Many people have obstructive sleep apnea without knowing it. With this condition, your airways close while you’re asleep, often resulting in a telltale snore.
But sleep apnea is more than just a nuisance to the people with whom you share a bed. There are possible dangerous health effects.
Here, our providers at Dental Art of South Bay in Torrance, California, explain more about sleep apnea and offer telltale clues that might suggest you have it.
What is sleep apnea?
There are two types of sleep apnea: central and obstructive. Central sleep apnea is when your brain doesn’t send the right signals to keep you breathing, which is a relatively uncommon disorder.
Obstructive sleep apnea is much more common. It’s also more common among men than women, and the incidence rises as you age.
With obstructive sleep apnea, your throat muscles relax as you sleep, which cuts off your breathing momentarily. Most people with this disorder snore because that’s the sound you make when you suddenly start breathing again. However, it is very possible to have obstructive sleep apnea and not snore.
The risk factors for obstructive sleep apnea
Obstructive sleep apnea worsens as you age, with relatively few young children having the disorder. Other risk factors for developing obstructive sleep apnea include the following:
- Being overweight or obese
- Being a post-menopausal woman
- Family history
- Being male
- Large tonsils
- Having a large neck circumference
- Consuming alcohol before bed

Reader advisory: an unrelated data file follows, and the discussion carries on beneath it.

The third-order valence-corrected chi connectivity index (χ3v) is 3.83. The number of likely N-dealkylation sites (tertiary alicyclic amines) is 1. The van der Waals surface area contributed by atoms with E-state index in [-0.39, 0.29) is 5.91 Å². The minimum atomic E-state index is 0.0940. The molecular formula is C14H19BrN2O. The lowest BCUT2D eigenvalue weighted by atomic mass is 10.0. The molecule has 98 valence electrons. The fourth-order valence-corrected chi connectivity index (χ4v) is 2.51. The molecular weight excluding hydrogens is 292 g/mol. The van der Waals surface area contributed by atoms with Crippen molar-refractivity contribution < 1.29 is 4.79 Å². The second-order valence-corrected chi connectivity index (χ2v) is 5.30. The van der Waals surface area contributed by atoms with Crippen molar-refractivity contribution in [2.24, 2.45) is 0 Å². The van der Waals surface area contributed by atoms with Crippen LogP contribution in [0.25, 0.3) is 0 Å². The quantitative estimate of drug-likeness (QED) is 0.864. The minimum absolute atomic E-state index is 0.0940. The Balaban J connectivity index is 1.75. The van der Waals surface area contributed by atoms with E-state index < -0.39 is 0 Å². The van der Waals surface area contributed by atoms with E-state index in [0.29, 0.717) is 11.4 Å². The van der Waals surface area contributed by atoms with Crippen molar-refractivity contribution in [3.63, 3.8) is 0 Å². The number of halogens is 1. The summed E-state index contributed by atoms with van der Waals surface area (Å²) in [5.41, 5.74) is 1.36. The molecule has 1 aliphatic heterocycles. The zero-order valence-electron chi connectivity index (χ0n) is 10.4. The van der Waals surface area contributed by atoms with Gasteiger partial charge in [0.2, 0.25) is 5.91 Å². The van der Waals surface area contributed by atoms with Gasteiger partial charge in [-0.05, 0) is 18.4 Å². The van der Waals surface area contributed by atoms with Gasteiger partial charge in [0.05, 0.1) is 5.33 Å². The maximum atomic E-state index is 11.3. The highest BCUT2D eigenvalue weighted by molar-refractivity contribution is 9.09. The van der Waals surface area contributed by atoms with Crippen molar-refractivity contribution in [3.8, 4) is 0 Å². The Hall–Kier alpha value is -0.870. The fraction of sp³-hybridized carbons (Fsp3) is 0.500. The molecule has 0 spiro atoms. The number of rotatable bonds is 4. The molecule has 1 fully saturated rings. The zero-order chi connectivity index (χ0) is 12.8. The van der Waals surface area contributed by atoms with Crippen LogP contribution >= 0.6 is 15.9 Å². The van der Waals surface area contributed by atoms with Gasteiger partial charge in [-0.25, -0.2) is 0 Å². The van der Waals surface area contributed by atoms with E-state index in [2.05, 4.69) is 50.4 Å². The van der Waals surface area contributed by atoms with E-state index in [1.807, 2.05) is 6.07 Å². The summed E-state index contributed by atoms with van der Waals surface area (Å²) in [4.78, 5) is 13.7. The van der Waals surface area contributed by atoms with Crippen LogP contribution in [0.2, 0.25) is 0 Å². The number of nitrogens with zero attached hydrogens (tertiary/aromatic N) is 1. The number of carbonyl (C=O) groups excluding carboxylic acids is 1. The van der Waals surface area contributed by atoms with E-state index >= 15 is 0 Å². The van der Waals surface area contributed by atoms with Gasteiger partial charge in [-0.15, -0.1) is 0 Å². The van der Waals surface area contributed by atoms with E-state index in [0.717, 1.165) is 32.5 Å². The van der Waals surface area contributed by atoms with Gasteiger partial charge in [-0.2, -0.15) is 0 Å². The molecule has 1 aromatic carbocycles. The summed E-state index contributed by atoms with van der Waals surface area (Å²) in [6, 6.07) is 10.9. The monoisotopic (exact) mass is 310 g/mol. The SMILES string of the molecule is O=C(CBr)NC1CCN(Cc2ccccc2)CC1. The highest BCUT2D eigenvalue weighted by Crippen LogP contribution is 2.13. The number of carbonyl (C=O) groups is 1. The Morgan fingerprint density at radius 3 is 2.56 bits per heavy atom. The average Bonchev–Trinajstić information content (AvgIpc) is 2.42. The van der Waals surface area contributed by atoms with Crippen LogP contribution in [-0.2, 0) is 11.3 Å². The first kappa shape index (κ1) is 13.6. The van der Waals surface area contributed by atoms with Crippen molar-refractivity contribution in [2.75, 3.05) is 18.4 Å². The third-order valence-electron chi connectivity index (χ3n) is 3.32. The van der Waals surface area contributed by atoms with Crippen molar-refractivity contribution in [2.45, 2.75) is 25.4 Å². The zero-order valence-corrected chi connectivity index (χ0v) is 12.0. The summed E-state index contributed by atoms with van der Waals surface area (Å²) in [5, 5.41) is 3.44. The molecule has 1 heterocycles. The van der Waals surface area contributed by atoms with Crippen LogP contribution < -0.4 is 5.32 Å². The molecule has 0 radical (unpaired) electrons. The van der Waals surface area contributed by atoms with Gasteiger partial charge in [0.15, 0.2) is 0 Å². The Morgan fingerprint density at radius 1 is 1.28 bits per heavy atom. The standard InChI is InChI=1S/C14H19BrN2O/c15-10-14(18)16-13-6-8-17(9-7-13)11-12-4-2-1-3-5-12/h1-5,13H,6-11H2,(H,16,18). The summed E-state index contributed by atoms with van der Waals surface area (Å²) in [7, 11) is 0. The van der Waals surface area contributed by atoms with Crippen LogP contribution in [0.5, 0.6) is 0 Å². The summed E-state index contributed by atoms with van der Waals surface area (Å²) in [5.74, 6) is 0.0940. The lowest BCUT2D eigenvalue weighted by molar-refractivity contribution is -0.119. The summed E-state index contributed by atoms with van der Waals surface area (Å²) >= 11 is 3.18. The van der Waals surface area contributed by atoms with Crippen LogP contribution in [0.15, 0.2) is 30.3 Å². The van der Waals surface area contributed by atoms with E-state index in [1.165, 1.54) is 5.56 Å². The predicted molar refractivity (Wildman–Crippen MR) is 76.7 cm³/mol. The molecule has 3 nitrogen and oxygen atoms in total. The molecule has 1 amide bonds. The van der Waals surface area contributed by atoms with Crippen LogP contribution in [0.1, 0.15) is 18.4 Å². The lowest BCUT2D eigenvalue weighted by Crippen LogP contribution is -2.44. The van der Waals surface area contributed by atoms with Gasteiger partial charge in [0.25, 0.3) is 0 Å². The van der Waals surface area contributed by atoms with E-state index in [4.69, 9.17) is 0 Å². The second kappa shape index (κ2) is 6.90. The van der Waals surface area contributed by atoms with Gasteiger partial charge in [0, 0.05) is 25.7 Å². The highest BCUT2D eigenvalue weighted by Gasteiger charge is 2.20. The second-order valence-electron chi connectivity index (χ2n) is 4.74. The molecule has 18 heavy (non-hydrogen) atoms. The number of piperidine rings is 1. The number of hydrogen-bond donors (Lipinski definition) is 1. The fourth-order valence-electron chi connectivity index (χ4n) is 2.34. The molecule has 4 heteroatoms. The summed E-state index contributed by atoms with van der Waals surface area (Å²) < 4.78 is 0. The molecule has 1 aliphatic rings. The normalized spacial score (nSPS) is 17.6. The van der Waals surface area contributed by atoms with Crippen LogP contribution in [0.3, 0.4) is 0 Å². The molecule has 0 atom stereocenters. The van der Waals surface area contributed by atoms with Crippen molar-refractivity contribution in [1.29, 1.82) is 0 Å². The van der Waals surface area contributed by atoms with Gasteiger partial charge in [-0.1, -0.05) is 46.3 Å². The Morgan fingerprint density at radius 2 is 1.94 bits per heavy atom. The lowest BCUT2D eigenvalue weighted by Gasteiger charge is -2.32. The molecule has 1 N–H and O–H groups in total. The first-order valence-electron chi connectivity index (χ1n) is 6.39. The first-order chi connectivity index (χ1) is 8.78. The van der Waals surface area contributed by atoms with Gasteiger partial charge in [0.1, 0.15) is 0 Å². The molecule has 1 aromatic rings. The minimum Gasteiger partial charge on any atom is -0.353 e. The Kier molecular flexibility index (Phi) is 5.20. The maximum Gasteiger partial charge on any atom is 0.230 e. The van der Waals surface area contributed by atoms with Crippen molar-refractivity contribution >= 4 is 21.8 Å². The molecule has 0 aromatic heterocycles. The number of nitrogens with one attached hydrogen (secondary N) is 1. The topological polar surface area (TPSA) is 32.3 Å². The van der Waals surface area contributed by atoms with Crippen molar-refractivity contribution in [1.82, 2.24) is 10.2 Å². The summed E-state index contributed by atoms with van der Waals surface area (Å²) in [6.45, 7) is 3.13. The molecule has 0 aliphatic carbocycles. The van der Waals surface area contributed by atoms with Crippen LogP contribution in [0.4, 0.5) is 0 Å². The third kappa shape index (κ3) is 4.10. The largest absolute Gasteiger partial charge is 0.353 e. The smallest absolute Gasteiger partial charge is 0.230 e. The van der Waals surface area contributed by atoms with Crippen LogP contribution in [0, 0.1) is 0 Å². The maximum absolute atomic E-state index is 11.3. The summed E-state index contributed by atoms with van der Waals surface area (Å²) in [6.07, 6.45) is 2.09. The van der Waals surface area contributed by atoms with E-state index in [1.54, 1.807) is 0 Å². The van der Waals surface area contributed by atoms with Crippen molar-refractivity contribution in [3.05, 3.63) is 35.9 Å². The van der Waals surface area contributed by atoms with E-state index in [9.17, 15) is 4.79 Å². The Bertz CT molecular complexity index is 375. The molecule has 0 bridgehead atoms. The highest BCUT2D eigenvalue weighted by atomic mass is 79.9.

While you can’t always prevent obstructive sleep apnea, you can reduce many of your known risk factors.
The health effects of untreated sleep apnea
If you have untreated obstructive sleep apnea, you may find it fairly difficult to get through the day. Some of the most common symptoms include:
- Falling asleep during the day
- Being sleepy while driving
- Memory loss
- Poor concentration
- Lower libido
- Morning headaches
- Waking up with a dry mouth
All of these symptoms are unpleasant. But what’s much more serious are the effects that they have on your body over time.
According to the American Academy of Sleep Medicine, untreated severe sleep apnea triples your risk of death. It also decreases your lifespan.
High blood pressure
People with untreated obstructive sleep apnea generally have higher blood pressure than people without the disorder.
Increased risk of type 2 diabetes
Your risk of type 2 diabetes also increases when you have obstructive sleep apnea. If you are already diabetic, you may notice that you might need less insulin or medication after your sleep apnea is treated, although you should always make sure that your doctor advises you to decrease any medication.
Increased risk of heart disease
If you don’t regularly get a good night’s sleep, your risk of cardiovascular disease increases. This is partly because your heart works harder when it has to signal your brain to keep breathing while you sleep. Every time you startle awake with a snore, that causes your heart to pump more adrenaline. That can take a toll on your heart health, especially when it happens regularly.
Your dentist can play a major role in diagnosing and treating sleep apnea. If you think you have symptoms, don’t wait for a dental cleaning to come see us. Contact the providers at Dental Art of South Bay or request an appointment online.